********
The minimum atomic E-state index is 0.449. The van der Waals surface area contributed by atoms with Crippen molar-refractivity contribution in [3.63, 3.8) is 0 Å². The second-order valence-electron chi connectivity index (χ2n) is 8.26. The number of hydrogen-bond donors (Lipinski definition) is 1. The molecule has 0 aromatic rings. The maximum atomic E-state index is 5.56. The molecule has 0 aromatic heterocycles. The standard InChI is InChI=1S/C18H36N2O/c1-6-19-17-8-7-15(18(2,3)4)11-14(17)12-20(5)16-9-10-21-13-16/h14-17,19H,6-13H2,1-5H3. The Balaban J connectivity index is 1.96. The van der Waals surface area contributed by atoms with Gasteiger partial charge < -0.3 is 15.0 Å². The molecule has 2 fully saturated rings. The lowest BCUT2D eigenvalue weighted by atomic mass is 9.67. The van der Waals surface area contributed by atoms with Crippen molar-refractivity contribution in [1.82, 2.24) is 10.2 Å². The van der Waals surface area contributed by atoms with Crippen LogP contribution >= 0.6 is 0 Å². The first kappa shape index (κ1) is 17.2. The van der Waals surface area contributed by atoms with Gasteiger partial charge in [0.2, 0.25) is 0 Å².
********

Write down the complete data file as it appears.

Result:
The minimum atomic E-state index is 0.449. The van der Waals surface area contributed by atoms with Crippen molar-refractivity contribution in [3.63, 3.8) is 0 Å². The second-order valence-electron chi connectivity index (χ2n) is 8.26. The number of hydrogen-bond donors (Lipinski definition) is 1. The molecule has 0 aromatic rings. The maximum atomic E-state index is 5.56. The molecule has 0 aromatic heterocycles. The standard InChI is InChI=1S/C18H36N2O/c1-6-19-17-8-7-15(18(2,3)4)11-14(17)12-20(5)16-9-10-21-13-16/h14-17,19H,6-13H2,1-5H3. The Balaban J connectivity index is 1.96. The van der Waals surface area contributed by atoms with Gasteiger partial charge < -0.3 is 15.0 Å². The molecule has 2 fully saturated rings. The lowest BCUT2D eigenvalue weighted by atomic mass is 9.67. The van der Waals surface area contributed by atoms with Crippen molar-refractivity contribution in [1.82, 2.24) is 10.2 Å². The van der Waals surface area contributed by atoms with Crippen LogP contribution >= 0.6 is 0 Å². The first kappa shape index (κ1) is 17.2. The van der Waals surface area contributed by atoms with Gasteiger partial charge in [0.2, 0.25) is 0 Å².